20 Sep 2021


Lost Capitol Hill: Joseph Orange

Judge Ivory Kimball

We have looked at a couple of bars in the 900 block of 8th Street SE over the last few weeks. Curious about what happened to the Union House after the Civil War, we dug into the records of the time to unearth the story of Joshua Orange.

Orange was born in 1846 in Palermo, Sicily. He moved to the US as a young boy. During the Civil War, he served with the Massachusetts 12th Infantry Regiment. Founded in the early days of the war, they were involve in some of its bloodiest battles, including Antietam, during which they lost two-thirds of the Regiment. Orange was invalided during the war, and moved to Washington after the South surrendered.

He built up a business as a barber. In about 1875, he married Mary Savaria La Cava, who had also been born in Italy. That same decade, he moved to Capitol Hill, opening a barbershop first at 904 8th Street before settling in at 918, the old Union House building.

In short, his was a very ordinary life for that era. Orange’s name rarely appeared in the newspaper, mainly just when he was looking for a new barber, or was elected to a position in the Italian Society, or, on one distressing instance, when he was in court to answer to a charge of cruelty to animals.

Orange’s quiet life would be shattered on January 21, 1896. He was quietly riding through the Smithsonian Gardens (what we would call the Mall today) when he was approached by a barking bull dog. The noise startled the horse, which reared up and Orange could keep it under control only with difficulty. The dog then proceeded to attack Orange, fastening his teeth into the rider’s boot. Orange tried to dislodge the dog with his cane, but the horse’s continued plunging made that impossible. Eventually, the horse rolled over, crushing Orange’s leg. The dog finally dislodged his attacker and tried to escape, but was captured by a police officer a few blocks away.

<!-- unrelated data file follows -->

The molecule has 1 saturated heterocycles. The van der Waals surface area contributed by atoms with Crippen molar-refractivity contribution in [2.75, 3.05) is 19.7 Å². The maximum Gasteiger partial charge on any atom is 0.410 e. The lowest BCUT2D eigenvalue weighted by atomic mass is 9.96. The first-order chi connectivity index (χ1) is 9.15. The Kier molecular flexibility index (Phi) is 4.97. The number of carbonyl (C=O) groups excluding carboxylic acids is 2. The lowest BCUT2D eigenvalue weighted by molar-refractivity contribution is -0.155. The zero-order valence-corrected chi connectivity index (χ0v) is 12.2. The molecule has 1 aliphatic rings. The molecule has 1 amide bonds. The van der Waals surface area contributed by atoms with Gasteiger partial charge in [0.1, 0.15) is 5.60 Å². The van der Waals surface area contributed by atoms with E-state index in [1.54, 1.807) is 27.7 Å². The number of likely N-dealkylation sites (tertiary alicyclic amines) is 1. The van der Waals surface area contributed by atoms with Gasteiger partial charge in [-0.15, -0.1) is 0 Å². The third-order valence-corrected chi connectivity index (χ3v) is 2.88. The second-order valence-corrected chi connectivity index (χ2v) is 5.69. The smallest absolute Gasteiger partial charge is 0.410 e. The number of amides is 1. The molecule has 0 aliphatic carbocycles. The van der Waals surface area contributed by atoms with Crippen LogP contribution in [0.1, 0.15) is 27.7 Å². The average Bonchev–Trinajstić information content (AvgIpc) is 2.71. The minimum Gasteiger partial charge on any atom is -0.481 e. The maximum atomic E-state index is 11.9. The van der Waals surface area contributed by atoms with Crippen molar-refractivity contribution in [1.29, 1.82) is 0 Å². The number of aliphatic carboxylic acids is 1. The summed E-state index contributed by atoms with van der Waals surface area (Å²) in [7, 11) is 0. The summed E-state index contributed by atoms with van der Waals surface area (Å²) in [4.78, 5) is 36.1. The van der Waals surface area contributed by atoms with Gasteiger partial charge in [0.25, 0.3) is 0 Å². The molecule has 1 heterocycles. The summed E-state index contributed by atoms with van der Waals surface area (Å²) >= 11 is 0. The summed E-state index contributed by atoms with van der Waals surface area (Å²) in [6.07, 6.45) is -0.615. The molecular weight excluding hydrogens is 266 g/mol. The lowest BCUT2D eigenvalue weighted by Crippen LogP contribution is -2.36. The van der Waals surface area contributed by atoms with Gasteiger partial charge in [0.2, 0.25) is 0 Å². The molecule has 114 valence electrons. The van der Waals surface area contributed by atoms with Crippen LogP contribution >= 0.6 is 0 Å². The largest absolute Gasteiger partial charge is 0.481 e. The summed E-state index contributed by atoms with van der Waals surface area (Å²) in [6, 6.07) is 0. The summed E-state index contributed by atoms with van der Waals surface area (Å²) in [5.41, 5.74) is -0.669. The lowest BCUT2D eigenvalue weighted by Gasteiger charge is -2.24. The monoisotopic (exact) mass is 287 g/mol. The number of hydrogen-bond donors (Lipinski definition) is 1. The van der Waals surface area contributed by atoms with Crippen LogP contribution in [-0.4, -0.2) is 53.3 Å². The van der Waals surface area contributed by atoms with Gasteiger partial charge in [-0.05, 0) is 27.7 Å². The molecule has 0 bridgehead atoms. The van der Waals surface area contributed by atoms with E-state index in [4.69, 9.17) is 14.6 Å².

The Smithsonian Gardens, ca. 1900. (SI.gov)

Orange was taken to the hospital, where he was patched up before being sent home. About two weeks later, he had his day in court. Hobbling in on crutches, and clutching the boot that had been destroyed, he confronted Andrew J. Lewis, who tried to get out of responsibility for the dog’s actions by claiming that it was owned by his children. Judge Kimball did not agree, and with that, Orange and the park’s watchman testified as to what happened. Kimball’s decision was quick and decisive: He fined Lewis 5 dollars and ordered him to get rid of the dog.

And with that, Orange disappeared from the pages of the newspaper again. About ten years later, he taunted the Daughters of the Confederacy to go ahead and build a statue to notorious POW camp commander Henry Wirz:

Seeing the monument so near to the cemetery containing 14,000 graves, the tourists and sightseers will ask its reason, and the apologists for Wirz will have to explain that he was the chief man in that tragedy, and that he was arrested, given a trial in a court of law, convicted by the jury, and hanged. It will require much elaborate reasoning and justification on the part of the Daughters of the Confederacy to convince the aforesaid tourist that Wirz was not properly punished.

As so many others, Orange’s last appearance in the newspapers was related to his death. In contrast to most others, who would receive a brief mention or a proper obituary, Orange’s death was reported as a crime. He had left his home at 9 p.m. on April 2, 1916, stating that he was going to go to a movie at a local theater.What happened between 10:30, when the movie let out, and 4 a.m. the next morning, when Orange was found, badly injured, on D Street southwest, a half block from South Capitol Street, was never adequately determined. Orange was taken to Casualty Hospital, where he died that evening without having regained consciousness. The working assumption was that he had been robbed, as the money and gold watch he had left the house with were no longer on him, but that theory fell apart when these items were found nearby later.

The coroner put down the death to uraemic poisoning (most likely what we would call uremia today) and Joseph Orange was laid to rest in Congressional Cemetery.

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